What is the Carbon Initiative for Development?
The Carbon Initiative for Development (Ci-Dev) is a World Bank climate protection fund, in which the Climate Cent Foundation holds a stake of 23 million US$. The fund also numbers the governments of Great Britain and Sweden among its investors and is endowed with around 110 million US$ in total. It funds climate protection projects in little-developed countries, especially in Africa, focussing on improving access to renewable energy.
What is a climate protection fund?
A climate protection fund is a procurement scheme for the purchase of project-based certificates. The sourcing of certificates is handled by the fund operator, who concludes direct purchase agreements with the owners of climate protection projects.
The resulting certificates are distributed to fund participants according to their respective investment share.
In this blog, we will understand the genesis, objectives and structure of the Carbon Initiative for Development (Ci-Dev), launched by the World Bank.
The Carbon Initiative for Development (Ci-Dev) was launched in December 2011 to build capacity and develop tools and methodologies to help the world’s poorest countries access carbon finance, mainly in the area of energy access.
It is set up to use performance payments based on reduced emissions to support projects that use clean and efficient technologies in low-income countries.
Aims and objectives:
The objectives of the Ci-Dev are the following:
To demonstrate that performance-based payments for the purchase of certified carbon emission reductions (CERs) can lead to a successful and viable business model that promotes increased private sector participation, and share lessons for replication.
To influence future carbon market mechanisms so that low income countries, and especially least developed ones, receive a greater and fairer share of carbon finance, resulting in high development benefits that avoid carbon emissions.
To support low income countries in developing standardized baselines and establishing “suppressed demand” accounting standards in key areas such as rural electrification, household energy access and energy efficiency.
To contribute proposals to further improve and extend the scope of the Clean Development Mechanism (CDM) for use by least developed countries (LDCs), in particular for Programmes of Activities (POA).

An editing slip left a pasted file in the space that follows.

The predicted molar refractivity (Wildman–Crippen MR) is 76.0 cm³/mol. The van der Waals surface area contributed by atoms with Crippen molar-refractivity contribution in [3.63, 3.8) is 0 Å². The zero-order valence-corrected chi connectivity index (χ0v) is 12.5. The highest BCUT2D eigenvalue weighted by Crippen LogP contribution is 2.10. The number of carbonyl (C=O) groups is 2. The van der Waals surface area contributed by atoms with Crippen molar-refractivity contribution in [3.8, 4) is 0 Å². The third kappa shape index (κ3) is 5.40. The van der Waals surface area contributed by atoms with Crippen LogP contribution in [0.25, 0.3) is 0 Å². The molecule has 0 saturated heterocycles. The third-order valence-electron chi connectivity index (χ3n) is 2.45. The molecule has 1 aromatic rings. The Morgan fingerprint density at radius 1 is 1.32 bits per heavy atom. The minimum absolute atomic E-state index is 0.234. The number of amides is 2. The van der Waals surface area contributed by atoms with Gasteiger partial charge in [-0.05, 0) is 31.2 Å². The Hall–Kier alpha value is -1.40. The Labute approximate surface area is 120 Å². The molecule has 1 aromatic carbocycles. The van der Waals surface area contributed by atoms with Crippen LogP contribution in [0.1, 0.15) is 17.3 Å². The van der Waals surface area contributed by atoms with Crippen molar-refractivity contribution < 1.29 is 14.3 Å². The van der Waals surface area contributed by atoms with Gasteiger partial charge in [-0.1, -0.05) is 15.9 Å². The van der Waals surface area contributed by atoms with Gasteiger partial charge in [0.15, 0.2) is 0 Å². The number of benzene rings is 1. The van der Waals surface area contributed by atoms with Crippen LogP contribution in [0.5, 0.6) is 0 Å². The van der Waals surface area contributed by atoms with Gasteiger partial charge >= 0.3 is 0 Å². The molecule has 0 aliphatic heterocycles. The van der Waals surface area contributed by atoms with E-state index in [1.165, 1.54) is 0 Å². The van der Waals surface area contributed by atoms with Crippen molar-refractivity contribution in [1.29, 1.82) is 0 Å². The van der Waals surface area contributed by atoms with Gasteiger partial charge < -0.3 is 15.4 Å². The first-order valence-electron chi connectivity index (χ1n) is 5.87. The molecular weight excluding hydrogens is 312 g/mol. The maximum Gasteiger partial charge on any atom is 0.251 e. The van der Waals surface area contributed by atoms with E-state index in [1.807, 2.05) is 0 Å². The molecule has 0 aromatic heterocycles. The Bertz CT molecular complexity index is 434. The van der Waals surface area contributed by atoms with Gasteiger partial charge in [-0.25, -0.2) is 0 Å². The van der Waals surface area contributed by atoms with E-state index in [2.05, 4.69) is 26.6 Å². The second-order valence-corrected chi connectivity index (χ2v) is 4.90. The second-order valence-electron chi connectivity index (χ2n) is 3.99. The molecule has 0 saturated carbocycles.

Ci-Dev comprises two reinforcing components, the Readiness Fund and the Carbon Fund.
The Readiness Fund finances capacity building activities in least developed countries to develop standardized baselines and technical assistance for energy access programs.
It supports the development of new methodologies and proposals for simplified CDM rules, and dissemination of results.
Where needed, it also provides technical assistance to the projects and programs supported by the Carbon Fund.
The Carbon Fund provides performance-based payments to low-carbon investments in the form of purchases of certified carbon emission reductions.
Sub-Saharan Africa continues to suffer from a major energy deficit, with hundreds of millions of people lacking access to electricity and clean cooking fuels. There is a great need for innovative mechanisms that can help families access clean and affordable energy. The Carbon Initiative for Development (Ci-Dev) is one such mechanism.
A $125 million fund with a pipeline of 14 pilot projects in Africa, Ci-Dev will help improve living standards and sustainable energy through results-based finance. Along the way, it will generate valuable lessons in how reducing greenhouse gas emissions can generate tangible development benefits for local communities, like cleaner air, improved safety, and financial and time savings. These lessons can help in the delivery and scale up of innovative climate finance business models.
The fund is currently working on a portfolio of 12 climate protection programmes. Programmes have been set up in the fields of biogas use by private households, solar energy, efficient cooking appliances, small-scale hydropower, and power network extensions.
They are located in Ethiopia, Burkina Faso, Kenya, Madagascar, Mali, Rwanda, Senegal and Uganda. All programmes display innovative business models, which makes it more difficult to determine a programme’s funding requirements, i.e. a fair price per CER.
As in October 2017, the fund had signed a purchase agreement with ten programmes.